“In a minute, I’m busy,” I said, rejoicing. If I’d enthusiastically sat down to read, he would have walked away. When he asked again, I sighed and said, “Ok, but I’ve only got five minutes.” We read for an hour. He was engaged and interested and I was over the moon. A couple of days later, I left another book on the sofa.
“I know what you’re doing,” he said. “It’s a bit of a coincidence, isn’t it, that I asked you about the planets and now these books keep turning up. I’m not stupid. I’m not reading it.” He was six. That was how long that strategy lasted!
More than anything else, he’s taught me how to forgive myself, over and over again, because parenting him has often looked like bad parenting. Rules don’t work. Routines don’t work. What he’s demanded of me is constant change, fluidity, and, more than anything, realness—a trust in him that he’ll figure it out.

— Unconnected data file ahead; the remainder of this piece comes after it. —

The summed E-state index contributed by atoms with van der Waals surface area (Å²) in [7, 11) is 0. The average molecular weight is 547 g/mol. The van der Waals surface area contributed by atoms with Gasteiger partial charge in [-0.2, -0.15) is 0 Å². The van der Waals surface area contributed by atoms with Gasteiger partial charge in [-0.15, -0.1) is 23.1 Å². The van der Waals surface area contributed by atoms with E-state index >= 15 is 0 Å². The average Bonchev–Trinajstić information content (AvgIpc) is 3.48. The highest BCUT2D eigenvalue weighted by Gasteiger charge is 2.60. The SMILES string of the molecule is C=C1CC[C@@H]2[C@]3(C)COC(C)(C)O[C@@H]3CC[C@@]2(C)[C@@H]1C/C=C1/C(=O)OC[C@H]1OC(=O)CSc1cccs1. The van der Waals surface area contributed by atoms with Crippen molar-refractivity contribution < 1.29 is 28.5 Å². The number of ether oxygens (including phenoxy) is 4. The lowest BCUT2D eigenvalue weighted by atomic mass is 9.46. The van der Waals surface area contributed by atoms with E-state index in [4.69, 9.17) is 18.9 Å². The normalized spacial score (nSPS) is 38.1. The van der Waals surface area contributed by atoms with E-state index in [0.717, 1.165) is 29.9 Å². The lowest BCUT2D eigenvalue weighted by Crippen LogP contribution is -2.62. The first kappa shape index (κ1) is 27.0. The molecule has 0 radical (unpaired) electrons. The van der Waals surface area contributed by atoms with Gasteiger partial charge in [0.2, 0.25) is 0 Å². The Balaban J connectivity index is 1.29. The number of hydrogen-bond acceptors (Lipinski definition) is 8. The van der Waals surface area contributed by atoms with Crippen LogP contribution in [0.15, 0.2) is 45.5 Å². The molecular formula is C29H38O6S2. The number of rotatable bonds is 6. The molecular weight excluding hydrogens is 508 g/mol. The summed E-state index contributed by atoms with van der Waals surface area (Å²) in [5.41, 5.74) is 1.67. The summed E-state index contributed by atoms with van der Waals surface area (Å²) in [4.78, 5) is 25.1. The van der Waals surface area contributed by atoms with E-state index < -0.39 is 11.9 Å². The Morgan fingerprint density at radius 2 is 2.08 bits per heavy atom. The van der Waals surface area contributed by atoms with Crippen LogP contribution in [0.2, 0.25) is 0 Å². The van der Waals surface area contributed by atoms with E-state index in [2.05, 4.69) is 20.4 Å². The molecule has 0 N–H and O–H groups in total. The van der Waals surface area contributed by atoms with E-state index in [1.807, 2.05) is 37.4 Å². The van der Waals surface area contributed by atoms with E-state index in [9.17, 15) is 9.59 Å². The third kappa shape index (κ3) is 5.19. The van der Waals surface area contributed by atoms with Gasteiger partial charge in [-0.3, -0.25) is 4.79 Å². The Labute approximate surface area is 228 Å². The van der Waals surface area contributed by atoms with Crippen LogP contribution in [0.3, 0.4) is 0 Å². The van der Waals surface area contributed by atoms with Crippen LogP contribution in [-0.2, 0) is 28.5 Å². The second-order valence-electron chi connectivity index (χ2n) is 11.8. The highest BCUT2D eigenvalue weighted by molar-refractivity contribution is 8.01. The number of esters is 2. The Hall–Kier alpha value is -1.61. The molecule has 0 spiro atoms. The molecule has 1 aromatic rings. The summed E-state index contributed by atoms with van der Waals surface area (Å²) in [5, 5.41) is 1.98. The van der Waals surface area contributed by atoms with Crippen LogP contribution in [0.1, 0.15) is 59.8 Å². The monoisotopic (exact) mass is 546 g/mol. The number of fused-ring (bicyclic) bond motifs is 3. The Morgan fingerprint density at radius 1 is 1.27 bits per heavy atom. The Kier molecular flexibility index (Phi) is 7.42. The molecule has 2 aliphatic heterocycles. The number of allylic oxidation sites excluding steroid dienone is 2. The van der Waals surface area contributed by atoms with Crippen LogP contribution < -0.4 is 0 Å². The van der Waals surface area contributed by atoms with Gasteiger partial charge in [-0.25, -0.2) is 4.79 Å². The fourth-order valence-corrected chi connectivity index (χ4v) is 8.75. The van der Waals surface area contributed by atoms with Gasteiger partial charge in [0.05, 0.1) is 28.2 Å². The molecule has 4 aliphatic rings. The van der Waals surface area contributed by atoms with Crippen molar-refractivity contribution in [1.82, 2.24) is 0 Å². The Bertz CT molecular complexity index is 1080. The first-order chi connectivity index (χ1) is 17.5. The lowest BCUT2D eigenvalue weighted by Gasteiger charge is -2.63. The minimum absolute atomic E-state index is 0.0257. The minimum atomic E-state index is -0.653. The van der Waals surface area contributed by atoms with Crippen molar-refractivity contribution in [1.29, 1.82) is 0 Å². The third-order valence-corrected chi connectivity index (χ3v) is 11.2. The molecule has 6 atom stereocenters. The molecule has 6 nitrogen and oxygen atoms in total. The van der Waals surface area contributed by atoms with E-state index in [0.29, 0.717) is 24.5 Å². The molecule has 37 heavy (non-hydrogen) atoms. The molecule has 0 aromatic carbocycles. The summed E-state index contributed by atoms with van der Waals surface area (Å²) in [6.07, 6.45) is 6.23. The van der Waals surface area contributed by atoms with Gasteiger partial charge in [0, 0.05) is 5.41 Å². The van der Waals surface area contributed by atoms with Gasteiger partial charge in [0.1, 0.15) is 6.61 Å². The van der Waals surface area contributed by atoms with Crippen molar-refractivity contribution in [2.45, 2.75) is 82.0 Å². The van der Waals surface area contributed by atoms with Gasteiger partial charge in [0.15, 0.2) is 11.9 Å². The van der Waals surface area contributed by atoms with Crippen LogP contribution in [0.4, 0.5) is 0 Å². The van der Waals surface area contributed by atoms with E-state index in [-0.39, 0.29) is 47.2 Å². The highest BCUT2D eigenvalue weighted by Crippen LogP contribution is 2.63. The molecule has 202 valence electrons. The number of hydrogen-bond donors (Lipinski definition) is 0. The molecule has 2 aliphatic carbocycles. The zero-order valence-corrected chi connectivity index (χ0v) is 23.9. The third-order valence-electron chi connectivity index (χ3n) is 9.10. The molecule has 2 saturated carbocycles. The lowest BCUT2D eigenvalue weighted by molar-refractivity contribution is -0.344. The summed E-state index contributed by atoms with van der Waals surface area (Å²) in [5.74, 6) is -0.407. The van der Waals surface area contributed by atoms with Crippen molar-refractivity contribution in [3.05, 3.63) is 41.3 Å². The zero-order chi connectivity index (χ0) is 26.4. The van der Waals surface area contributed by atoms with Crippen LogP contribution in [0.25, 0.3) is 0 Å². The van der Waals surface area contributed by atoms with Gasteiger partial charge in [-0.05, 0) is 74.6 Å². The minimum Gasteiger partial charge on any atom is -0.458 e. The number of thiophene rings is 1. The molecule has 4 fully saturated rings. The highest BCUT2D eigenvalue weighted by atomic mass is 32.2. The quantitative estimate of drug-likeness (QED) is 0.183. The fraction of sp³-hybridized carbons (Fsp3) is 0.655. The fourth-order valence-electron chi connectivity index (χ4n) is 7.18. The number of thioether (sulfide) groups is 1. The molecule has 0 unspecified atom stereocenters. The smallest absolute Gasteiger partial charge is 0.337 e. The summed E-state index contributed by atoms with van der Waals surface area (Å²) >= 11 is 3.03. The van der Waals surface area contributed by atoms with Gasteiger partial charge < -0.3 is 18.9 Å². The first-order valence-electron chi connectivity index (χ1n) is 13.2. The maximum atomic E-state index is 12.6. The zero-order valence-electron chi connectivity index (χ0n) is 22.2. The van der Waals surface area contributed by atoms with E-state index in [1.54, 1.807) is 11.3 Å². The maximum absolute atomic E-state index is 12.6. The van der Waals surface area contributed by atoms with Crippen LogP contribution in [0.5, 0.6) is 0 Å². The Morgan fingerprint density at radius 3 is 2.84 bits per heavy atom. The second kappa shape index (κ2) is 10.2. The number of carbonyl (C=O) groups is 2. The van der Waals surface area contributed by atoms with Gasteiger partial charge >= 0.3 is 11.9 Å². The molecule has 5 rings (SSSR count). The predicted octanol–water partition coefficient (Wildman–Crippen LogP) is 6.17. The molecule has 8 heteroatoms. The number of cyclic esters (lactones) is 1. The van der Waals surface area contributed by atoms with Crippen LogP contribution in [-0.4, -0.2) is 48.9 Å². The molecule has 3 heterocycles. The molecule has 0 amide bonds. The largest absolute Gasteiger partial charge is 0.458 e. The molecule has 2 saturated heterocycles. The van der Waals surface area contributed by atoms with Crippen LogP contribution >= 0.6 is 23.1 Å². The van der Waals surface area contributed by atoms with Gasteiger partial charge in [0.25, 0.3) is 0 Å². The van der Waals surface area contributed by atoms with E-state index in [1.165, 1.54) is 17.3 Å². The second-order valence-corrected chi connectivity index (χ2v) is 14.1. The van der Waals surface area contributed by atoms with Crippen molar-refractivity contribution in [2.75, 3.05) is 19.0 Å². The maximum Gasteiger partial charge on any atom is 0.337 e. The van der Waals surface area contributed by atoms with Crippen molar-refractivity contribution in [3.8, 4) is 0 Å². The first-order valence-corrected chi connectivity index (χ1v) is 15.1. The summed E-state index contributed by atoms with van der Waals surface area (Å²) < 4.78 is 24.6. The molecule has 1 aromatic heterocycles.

I have so much love and respect for him, because if it’s been hard work for me, how much harder has it been for him? Like many children with a particular ASD profile, he’s always done well in school because he’s acting a part. He’s learned the script and plays his part so well nobody sees him. The demands which activate his anxiety are only those which are most obligatory—those from me, and from his own body. As he’s grown older, demands from me are mercifully fewer, but his own body is still his worst enemy.
The art of drawing the line
Where I draw the line is where the resistance is. He knows this, and he knows that I move the line, and he searches for where the line really is and shifts his resistance. My line is: I want him to wash. I don’t care if it’s a bath or a shower, but I want him to be clean. Sometimes. If my true line is a wash every other day, the line I draw is that he must have a bath every day. He’ll fight me, and sometimes I’ll give in, and sometimes he’ll have a shower.